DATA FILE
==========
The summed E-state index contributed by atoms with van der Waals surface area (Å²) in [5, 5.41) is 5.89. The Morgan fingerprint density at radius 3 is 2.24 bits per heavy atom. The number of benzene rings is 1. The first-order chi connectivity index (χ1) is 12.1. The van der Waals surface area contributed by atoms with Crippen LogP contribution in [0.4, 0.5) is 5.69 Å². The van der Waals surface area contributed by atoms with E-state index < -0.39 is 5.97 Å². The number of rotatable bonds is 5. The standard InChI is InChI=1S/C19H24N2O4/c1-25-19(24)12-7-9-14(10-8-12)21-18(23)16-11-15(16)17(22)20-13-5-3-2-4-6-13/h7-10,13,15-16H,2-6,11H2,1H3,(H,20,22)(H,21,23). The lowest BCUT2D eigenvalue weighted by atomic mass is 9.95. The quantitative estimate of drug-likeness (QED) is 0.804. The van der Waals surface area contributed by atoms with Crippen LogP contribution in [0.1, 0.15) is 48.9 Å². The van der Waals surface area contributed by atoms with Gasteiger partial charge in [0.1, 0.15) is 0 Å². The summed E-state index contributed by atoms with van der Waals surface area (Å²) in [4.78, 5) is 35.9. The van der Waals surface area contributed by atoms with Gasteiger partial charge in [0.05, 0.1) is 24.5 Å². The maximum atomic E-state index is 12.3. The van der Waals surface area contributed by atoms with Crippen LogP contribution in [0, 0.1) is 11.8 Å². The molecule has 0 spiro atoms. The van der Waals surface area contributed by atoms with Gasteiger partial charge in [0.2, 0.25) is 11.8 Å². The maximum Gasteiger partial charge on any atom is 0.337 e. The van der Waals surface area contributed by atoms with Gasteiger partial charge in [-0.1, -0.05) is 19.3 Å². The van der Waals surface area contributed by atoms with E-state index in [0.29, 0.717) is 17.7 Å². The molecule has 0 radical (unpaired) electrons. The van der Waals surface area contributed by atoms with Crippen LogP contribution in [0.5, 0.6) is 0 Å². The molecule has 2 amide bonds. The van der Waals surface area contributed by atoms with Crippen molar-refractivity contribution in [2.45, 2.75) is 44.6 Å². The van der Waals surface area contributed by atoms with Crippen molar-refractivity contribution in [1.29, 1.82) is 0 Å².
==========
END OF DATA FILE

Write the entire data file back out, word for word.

The summed E-state index contributed by atoms with van der Waals surface area (Å²) in [5, 5.41) is 5.89. The Morgan fingerprint density at radius 3 is 2.24 bits per heavy atom. The number of benzene rings is 1. The first-order chi connectivity index (χ1) is 12.1. The van der Waals surface area contributed by atoms with Crippen LogP contribution in [0.4, 0.5) is 5.69 Å². The van der Waals surface area contributed by atoms with E-state index < -0.39 is 5.97 Å². The number of rotatable bonds is 5. The standard InChI is InChI=1S/C19H24N2O4/c1-25-19(24)12-7-9-14(10-8-12)21-18(23)16-11-15(16)17(22)20-13-5-3-2-4-6-13/h7-10,13,15-16H,2-6,11H2,1H3,(H,20,22)(H,21,23). The lowest BCUT2D eigenvalue weighted by atomic mass is 9.95. The quantitative estimate of drug-likeness (QED) is 0.804. The van der Waals surface area contributed by atoms with Crippen LogP contribution in [0.1, 0.15) is 48.9 Å². The van der Waals surface area contributed by atoms with Gasteiger partial charge in [0.1, 0.15) is 0 Å². The summed E-state index contributed by atoms with van der Waals surface area (Å²) in [4.78, 5) is 35.9. The van der Waals surface area contributed by atoms with Gasteiger partial charge in [0.05, 0.1) is 24.5 Å². The maximum atomic E-state index is 12.3. The van der Waals surface area contributed by atoms with Crippen LogP contribution in [0, 0.1) is 11.8 Å². The molecule has 0 spiro atoms. The van der Waals surface area contributed by atoms with Gasteiger partial charge in [0.2, 0.25) is 11.8 Å². The maximum Gasteiger partial charge on any atom is 0.337 e. The van der Waals surface area contributed by atoms with Gasteiger partial charge in [-0.1, -0.05) is 19.3 Å². The van der Waals surface area contributed by atoms with E-state index in [0.29, 0.717) is 17.7 Å². The molecule has 0 radical (unpaired) electrons. The van der Waals surface area contributed by atoms with Crippen LogP contribution in [0.5, 0.6) is 0 Å². The molecule has 2 amide bonds. The van der Waals surface area contributed by atoms with Crippen molar-refractivity contribution in [2.45, 2.75) is 44.6 Å². The van der Waals surface area contributed by atoms with Crippen molar-refractivity contribution in [1.29, 1.82) is 0 Å².